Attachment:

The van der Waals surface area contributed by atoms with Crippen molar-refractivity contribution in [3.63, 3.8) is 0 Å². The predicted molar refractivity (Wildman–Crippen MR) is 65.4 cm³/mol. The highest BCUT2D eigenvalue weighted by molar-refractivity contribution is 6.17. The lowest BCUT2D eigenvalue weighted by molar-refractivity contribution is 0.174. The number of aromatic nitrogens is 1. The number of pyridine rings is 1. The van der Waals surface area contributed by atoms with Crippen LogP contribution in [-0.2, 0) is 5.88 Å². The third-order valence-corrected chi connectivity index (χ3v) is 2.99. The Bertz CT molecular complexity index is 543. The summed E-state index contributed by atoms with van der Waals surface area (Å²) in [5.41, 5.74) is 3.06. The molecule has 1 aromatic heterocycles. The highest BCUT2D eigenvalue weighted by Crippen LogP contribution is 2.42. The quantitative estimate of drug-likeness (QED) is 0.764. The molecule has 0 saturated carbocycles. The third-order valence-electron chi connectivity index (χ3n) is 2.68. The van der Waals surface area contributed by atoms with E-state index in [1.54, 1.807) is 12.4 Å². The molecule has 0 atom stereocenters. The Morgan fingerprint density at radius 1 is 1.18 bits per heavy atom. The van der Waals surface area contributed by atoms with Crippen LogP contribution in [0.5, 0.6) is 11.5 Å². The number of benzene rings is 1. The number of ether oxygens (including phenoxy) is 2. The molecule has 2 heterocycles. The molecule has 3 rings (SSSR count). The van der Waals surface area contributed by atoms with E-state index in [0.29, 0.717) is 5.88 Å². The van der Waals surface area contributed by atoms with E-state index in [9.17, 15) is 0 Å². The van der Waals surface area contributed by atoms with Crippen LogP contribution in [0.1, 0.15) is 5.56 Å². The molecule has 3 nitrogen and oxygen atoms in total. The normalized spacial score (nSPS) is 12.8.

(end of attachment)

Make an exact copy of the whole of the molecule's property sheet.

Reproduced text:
The van der Waals surface area contributed by atoms with Crippen molar-refractivity contribution in [3.63, 3.8) is 0 Å². The predicted molar refractivity (Wildman–Crippen MR) is 65.4 cm³/mol. The highest BCUT2D eigenvalue weighted by molar-refractivity contribution is 6.17. The lowest BCUT2D eigenvalue weighted by molar-refractivity contribution is 0.174. The number of aromatic nitrogens is 1. The number of pyridine rings is 1. The van der Waals surface area contributed by atoms with Crippen LogP contribution in [-0.2, 0) is 5.88 Å². The third-order valence-corrected chi connectivity index (χ3v) is 2.99. The Bertz CT molecular complexity index is 543. The summed E-state index contributed by atoms with van der Waals surface area (Å²) in [5.41, 5.74) is 3.06. The molecule has 1 aromatic heterocycles. The highest BCUT2D eigenvalue weighted by Crippen LogP contribution is 2.42. The quantitative estimate of drug-likeness (QED) is 0.764. The molecule has 0 saturated carbocycles. The third-order valence-electron chi connectivity index (χ3n) is 2.68. The van der Waals surface area contributed by atoms with E-state index in [1.54, 1.807) is 12.4 Å². The molecule has 0 atom stereocenters. The Morgan fingerprint density at radius 1 is 1.18 bits per heavy atom. The van der Waals surface area contributed by atoms with Crippen LogP contribution in [0.5, 0.6) is 11.5 Å². The number of benzene rings is 1. The number of ether oxygens (including phenoxy) is 2. The molecule has 2 heterocycles. The molecule has 3 rings (SSSR count). The van der Waals surface area contributed by atoms with E-state index in [0.29, 0.717) is 5.88 Å². The van der Waals surface area contributed by atoms with E-state index in [9.17, 15) is 0 Å². The van der Waals surface area contributed by atoms with Crippen LogP contribution in [0.1, 0.15) is 5.56 Å². The molecule has 3 nitrogen and oxygen atoms in total. The normalized spacial score (nSPS) is 12.8.